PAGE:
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Stepfathers Need Love Too

Updated on July 29, 2013

Unless you've done this before, once you enter an established family with children that are not your own, saying it will be a challenge is an understatement. And if you never had children to start with, you are quite simply awesome. There aren't many men these days who walk into an "instant family" without hesitation but because of increased single parent homes, men are left with less choices.

According to the census, as of 2010, there are 15 million children in the United States living at home without a father. That amount has doubled since 1960, when most of us were children ourselves. There's no need to get into why the family unit has evidently deteriorated. I'm sure we can all agree that it has and we each have our own theories as to why. Today I just want to give credit where credit is due and to look deeper into the role of the stepfather.

Assuming he is a positive mentor to the stepchild, he is already doing a good job. If he is replacing a vacant birth father, whether he's dead or just not in the picture, he deserves kudos. It's not easy walking into an instant family in the shadow of someone else.

The mother plays an important role in the acceptance of the presence in this child's life. She is the one who guides the relationship between the two and the rest of the family. She is the master who pulls the strings that determine his welcome.

Mothers, this one's for you; You are responsible for your children. It is your job to explain who this new man is and that he is not replacing his real dad. This doesn't mean he has to stop loving him or forget him. Just remember, your child did not pick this man, you did. If he has issues you don't like or you don't agree with his parenting style, then I would hope you discussed this together before you involved your children into a mess they didn't ask for. And if you think it's wrong to call a stepfather a father of any sort,because of loyalties to the birth father, especially when this man is now helping raise your child you had with someone else, I'd wonder why you took this man in to share your lives in the first place.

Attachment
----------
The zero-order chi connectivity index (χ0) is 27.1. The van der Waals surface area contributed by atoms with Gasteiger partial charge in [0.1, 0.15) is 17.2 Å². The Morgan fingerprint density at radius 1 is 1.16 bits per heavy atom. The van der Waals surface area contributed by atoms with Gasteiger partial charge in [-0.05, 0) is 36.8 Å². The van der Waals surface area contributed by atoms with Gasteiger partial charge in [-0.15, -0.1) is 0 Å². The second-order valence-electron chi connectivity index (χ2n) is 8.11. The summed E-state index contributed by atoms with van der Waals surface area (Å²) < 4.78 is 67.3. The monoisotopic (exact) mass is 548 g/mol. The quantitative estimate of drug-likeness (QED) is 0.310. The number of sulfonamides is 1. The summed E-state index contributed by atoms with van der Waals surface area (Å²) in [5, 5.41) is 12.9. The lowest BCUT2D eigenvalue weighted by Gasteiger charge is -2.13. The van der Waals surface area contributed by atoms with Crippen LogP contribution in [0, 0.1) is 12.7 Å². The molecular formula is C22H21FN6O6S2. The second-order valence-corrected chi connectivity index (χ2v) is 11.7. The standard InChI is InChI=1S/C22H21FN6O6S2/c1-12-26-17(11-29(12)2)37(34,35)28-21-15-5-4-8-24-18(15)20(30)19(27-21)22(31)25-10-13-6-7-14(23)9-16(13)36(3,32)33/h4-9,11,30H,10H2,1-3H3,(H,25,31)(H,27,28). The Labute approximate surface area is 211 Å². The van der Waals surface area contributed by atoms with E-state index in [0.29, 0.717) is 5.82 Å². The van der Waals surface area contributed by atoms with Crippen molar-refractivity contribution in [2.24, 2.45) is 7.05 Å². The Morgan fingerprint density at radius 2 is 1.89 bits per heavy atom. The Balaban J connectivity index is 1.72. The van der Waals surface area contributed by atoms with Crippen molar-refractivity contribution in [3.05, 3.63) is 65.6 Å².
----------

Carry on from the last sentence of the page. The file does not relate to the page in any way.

Let's say the birth father is not in the picture. What happens when the child and stepdad don't get along? You set rules together as a couple. One parent shouldn't override the other because mom is no longer solely in control. Decisions should be shared if this is going to be any kind of a union.

If the birth father still has visitation rights, this is now a very different scenario and the initial parents hold the reigns. Stepfathers should never take this personally. If the real father is around, you have to let go of your duty as a father when he's around. This is not your place but there are exceptions, of course.

What rights do stepfathers have? He has as much rights as the mother will allow. But something is very wrong if he feels inadequate or unappreciated. That means there are sides being taken and he is being excluded at some point, which is why he is resentful and feels unloved.

In that case, the blame falls right on the mother...again. If this new man is supporting the family financially, emotionally, trying his best to make things right but the child is still not accepting him or the rest of the family seems to leave him out of decisions completely, then this needs to be addressed.

Case in point: My personal experience as a single parent for over 20 years has taught me that I am a great mother. I'm not perfect but who is? I was careful in searching for a husband that would be their stepfather. When I finally did find this man who was never married, never had children of his own, willing to take on me, my son and daughter, complete with adolescent drama, I thought I hit the lottery. I made sure he was recognized and introduced in my family as "stepfather" without quotation marks. He was accepted, loved and included in every decision I ever made involving my children. He never had a Father's Day without at least a card, that I of course got for them to sign and give to him. This continued until they were old enough to buy it themselves.

Maybe you never got a Father's Day card from your stepchild. If he wasn't old enough to buy one on his own, mom should've stepped in. Maybe you look on your stepchild's Facebook and notice you aren't even listed in the Family section, instead just a friend. How does that make you feel? And what happens when you look in your wife's family pages and see the same trend? Not being acknowledged creates resentment. Nobody likes to be ignored.

Stepfathers are awesome. There are bad ones out there too but let's assume you're a good guy. Stepfather; you should be praised, acknowledged, respected and loved for being the father figure that child so desperately needs and shame on mom and anyone else in the family who isn't instilling this into that child early on. You are important. You do matter. You have evolved into a figure that the modern family calls Stepfather; "a man who takes over all the functions of the real father."

You've done well.


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  • Rosana Modugno profile image

    Rosana Modugno 4 years ago from 10th Kingdom

    That's just wonderful! I know how that feels. You were lucky and that's why I felt the need to write this. They are so overlooked and just like you said, it's a tough role to play. Happy for you. :)

  • nybride710 profile image

    Lisa Kroulik 4 years ago from Minnesota

    My husband never had biological children and we didn't get married until he was 46 and I was 42. This was 3 years ago, when my daughters were 13 and 10. He also inherited two cats. The man is a saint. He supports them financially, loves me and enjoys family life. He's never tried to replace their biological father, whom they still see a few times a week. It's a fine line and a tough role, but he's a pro at it.